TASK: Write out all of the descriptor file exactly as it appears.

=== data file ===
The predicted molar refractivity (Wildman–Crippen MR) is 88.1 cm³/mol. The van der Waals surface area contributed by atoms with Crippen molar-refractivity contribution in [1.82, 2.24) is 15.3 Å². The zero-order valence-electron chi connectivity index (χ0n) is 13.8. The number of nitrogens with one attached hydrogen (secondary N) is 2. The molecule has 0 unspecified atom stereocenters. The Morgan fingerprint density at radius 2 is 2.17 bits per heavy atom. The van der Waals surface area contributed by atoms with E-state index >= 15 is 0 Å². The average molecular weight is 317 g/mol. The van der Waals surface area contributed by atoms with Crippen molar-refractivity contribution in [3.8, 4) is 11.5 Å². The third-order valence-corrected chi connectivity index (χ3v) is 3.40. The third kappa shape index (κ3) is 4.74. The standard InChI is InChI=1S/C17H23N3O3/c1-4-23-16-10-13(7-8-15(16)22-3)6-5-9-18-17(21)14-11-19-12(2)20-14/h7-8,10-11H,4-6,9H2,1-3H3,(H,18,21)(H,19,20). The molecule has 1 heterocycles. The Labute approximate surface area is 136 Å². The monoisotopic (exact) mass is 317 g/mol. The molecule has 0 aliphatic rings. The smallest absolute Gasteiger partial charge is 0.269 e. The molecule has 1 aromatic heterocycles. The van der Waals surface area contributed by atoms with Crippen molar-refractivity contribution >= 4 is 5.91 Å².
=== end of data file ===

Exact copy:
The predicted molar refractivity (Wildman–Crippen MR) is 88.1 cm³/mol. The van der Waals surface area contributed by atoms with Crippen molar-refractivity contribution in [1.82, 2.24) is 15.3 Å². The zero-order valence-electron chi connectivity index (χ0n) is 13.8. The number of nitrogens with one attached hydrogen (secondary N) is 2. The molecule has 0 unspecified atom stereocenters. The Morgan fingerprint density at radius 2 is 2.17 bits per heavy atom. The van der Waals surface area contributed by atoms with E-state index >= 15 is 0 Å². The average molecular weight is 317 g/mol. The van der Waals surface area contributed by atoms with Crippen molar-refractivity contribution in [3.8, 4) is 11.5 Å². The third-order valence-corrected chi connectivity index (χ3v) is 3.40. The third kappa shape index (κ3) is 4.74. The standard InChI is InChI=1S/C17H23N3O3/c1-4-23-16-10-13(7-8-15(16)22-3)6-5-9-18-17(21)14-11-19-12(2)20-14/h7-8,10-11H,4-6,9H2,1-3H3,(H,18,21)(H,19,20). The molecule has 1 heterocycles. The Labute approximate surface area is 136 Å². The monoisotopic (exact) mass is 317 g/mol. The molecule has 0 aliphatic rings. The smallest absolute Gasteiger partial charge is 0.269 e. The molecule has 1 aromatic heterocycles. The van der Waals surface area contributed by atoms with Crippen molar-refractivity contribution >= 4 is 5.91 Å².